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All Branch Topic (ABT) ARNG: Getting out before MDSSP obligation is up.

anonymousekateer

New Member
Jun 3, 2020
1
0
1
  1. Attending Physician
Does anyone know of any experiences or resources available for people interested in exiting the ARNG despite some time remaining on an MDSSP obligation? I've regretted signing all that paperwork and taking the oath for years, but it's getting to the point that it's going to kill my marriage or possibly my spouse, bad enough that I've had to short notice no show at least two IDT weekends in the past year, even without a deployment on the horizon.

The paperwork I signed doesn't really go into detail, just says I may have to repay the percentage of the obligation that remains or to perform active duty for up to two years, at the discretion of the Secretary of the Army.

So other than sucking it up and watching my marriage burn and my life go up in smoke, what else can I do? I'd happily buy my way out. I would not happily do AD for two years - a fee worse than the initial charge.

Related, I still have a state tuition reimbursement program obligation. That paperwork says literally nothing about what happens down the line if you don't repay the obligation.

I'm hoping there are good resources other than chain of command / state surgeon / state benefits manager person. I don't know that any of them will go out of their way to help, but perhaps an anonymousekateer person on the internet has something helpful to say.

In before "suck it up, buttercup." Appreciate any help. Many beers or whatever you prefer in return.
 
D

deleted480308

I would consider seeing a marriage counselor if the one weekend a month is the thing you think is breaking your marriage. There are probably other things that also need addressing

separate from that, have you considered asking to be reassigned from a line unit to a medical pool? If you are a battalion surgeon you just might have more push from command than if you are in a med company with 7 doctors who just show up and do physicals

after that, go talk to the behavioral health folks if you have a good one. They might be able to get you some assistance in figuring out the contract realities to help you make informed decisions

be safe, reach out if you feel overwhelmed
 

notdeadyet

Still in California
15+ Year Member
Jul 23, 2004
11,777
1,996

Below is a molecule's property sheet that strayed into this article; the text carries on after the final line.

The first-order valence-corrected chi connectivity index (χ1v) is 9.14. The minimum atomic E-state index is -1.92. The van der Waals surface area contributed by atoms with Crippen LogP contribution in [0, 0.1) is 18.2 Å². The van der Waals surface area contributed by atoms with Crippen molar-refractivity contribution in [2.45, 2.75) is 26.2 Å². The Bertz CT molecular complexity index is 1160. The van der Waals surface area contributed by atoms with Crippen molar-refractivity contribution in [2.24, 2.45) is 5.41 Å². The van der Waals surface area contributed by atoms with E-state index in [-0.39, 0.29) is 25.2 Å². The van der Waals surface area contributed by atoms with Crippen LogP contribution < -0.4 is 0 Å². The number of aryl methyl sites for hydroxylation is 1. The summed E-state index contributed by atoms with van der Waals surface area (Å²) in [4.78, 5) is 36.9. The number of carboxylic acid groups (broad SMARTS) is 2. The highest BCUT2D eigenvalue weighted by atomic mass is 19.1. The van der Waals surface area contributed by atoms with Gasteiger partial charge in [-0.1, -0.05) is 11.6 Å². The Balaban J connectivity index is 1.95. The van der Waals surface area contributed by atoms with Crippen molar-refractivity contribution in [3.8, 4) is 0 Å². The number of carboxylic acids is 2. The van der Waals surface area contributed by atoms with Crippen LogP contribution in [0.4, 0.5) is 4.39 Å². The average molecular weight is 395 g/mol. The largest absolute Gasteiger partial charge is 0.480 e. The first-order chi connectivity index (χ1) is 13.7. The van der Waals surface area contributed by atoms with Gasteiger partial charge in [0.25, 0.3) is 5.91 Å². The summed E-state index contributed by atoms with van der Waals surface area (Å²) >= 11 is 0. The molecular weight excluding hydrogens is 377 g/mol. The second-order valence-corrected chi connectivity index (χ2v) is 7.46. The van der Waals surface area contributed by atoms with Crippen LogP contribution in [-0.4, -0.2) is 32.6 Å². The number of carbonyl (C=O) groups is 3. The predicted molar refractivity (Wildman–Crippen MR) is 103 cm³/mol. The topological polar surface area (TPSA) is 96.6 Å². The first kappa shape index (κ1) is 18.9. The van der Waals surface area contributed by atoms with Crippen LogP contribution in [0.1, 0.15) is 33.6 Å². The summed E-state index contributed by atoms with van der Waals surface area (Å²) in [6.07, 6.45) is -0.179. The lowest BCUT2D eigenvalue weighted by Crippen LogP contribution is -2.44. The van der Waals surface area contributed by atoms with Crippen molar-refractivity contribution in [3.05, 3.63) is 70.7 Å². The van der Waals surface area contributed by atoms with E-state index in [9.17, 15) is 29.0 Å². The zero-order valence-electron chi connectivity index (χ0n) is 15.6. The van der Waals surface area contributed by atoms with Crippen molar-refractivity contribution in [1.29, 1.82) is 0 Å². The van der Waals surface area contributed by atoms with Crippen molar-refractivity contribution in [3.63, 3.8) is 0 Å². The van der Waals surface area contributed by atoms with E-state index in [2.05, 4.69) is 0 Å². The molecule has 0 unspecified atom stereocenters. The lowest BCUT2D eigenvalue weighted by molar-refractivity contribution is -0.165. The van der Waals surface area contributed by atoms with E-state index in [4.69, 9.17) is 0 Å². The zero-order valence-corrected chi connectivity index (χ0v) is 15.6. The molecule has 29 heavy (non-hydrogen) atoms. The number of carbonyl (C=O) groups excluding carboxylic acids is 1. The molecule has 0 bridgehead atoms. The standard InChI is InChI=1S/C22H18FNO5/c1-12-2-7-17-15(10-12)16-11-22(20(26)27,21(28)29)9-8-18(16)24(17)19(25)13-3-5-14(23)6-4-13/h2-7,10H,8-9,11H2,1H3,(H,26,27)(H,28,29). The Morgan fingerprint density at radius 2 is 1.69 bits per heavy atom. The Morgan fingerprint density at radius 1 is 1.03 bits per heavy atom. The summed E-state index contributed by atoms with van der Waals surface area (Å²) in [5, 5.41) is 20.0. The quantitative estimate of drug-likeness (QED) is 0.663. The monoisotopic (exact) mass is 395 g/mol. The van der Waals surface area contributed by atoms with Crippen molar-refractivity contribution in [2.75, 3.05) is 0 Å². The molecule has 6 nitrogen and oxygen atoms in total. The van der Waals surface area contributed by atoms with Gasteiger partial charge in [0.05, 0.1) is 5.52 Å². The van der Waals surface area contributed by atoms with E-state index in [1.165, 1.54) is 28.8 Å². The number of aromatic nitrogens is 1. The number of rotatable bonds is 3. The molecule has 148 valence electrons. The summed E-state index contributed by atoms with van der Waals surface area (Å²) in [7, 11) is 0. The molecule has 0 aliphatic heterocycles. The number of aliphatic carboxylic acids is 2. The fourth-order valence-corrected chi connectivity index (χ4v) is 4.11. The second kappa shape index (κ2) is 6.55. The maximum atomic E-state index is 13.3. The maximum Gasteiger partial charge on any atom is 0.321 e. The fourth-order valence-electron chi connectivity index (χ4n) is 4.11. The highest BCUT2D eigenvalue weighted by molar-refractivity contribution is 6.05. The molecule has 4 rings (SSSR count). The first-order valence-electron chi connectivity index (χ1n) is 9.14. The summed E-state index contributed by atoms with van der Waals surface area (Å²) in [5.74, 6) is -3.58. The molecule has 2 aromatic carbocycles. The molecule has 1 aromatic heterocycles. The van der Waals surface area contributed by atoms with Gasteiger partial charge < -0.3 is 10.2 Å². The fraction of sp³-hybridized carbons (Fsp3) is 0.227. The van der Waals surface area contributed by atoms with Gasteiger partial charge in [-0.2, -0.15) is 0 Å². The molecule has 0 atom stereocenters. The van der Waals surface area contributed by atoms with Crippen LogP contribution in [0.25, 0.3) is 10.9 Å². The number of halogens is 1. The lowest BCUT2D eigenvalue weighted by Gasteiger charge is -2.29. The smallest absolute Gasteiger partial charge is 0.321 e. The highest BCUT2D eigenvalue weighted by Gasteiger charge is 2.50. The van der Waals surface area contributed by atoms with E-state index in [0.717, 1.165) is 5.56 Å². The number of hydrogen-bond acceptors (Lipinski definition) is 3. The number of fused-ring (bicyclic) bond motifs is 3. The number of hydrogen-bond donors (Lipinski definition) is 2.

426
  1. Attending Physician
I’d recommend looking to transfer from one unit to another, if the current one isn’t to your liking. If you’re with a high tempo ARNG unit (MPs, etc.), you can spend a lot of time in the field and on short notice, which can be REALLY rough. But after you put time in with a unit like that, they’ll usually be willing to switch docs around a bit. The Guard doesn’t want to burn you out (or shouldn’t).

Another consideration is switching to the Reserve. From colleagues I know on that side of the fence, most of their schedules are thought out more in advance. You can also get assigned to full hospital units where they operate in a culture more like you’re accustomed to as opposed to a line unit.

I realize that this may be a grass-is-greener view of the Reserve’s culture, but as I was given 2 hours notice to report to a “civil unrest” mission this week, it sure feels legit.
 
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TheEarDoc

Audiologist
10+ Year Member
Dec 28, 2010
716
201
266
The dirty south
  1. Non-Student
I’d recommend looking to transfer from one unit to another, if the current one isn’t to your liking. If you’re with a high tempo ARNG unit (MPs, etc.), you can spend a lot of time in the field and on short notice, which can be REALLY rough. But after you put time in with a unit like that, they’ll usually be willing to switch docs around a bit. The Guard doesn’t want to burn you out (or shouldn’t).

Another consideration is switching to the Reserve. From colleagues I know on that side of the fence, most of their schedules are thought out more in advance. You can also get assigned to full hospital units where they operate in a culture more like you’re accustomed to as opposed to a line unit.

I realize that this may be a grass-is-greener view of the Reserve’s culture, but as I was given 2 hours notice to report to a “civil unrest” mission this week, it sure feels legit.

A lot can be said about the reserves vs. guard. At least in the reserves you serve one master. In the guard the governor or the president can call you up.

At least from my side of things there has been some decent pre-planning for trainings, mobs, etc.. in the Reserves
 

armytrainingsir

Full Member
2+ Year Member
Jun 15, 2017
316
214
116
  1. Attending Physician
I am afraid your stress level would go up and not down if trying to exit early by writing a check.

Agree with the above suggestions:

Marriage counselor ASAP, if nothing else.

Talk to your command and/or chaplain about marriage, stress, and your current commitments; see if adjustments can be made.

Explore switching units or jobs.

Explore jumping over to the reserve side.

JAG visit to look at legal options

Good luck.
 

notdeadyet

Still in California
15+ Year Member
Jul 23, 2004
11,777
1,996
426
  1. Attending Physician
A lot can be said about the reserves vs. guard. At least in the reserves you serve one master. In the guard the governor or the president can call you up.

At least from my side of things there has been some decent pre-planning for trainings, mobs, etc.. in the Reserves

Yep. The “two masters” thing is very much a double-edged sword. Many of us joined the National Guard specifically for the state mission (more local service to the community, disaster response, etc.), but that doesn’t stop me from complaining when call-ups interfere with other plans.
 
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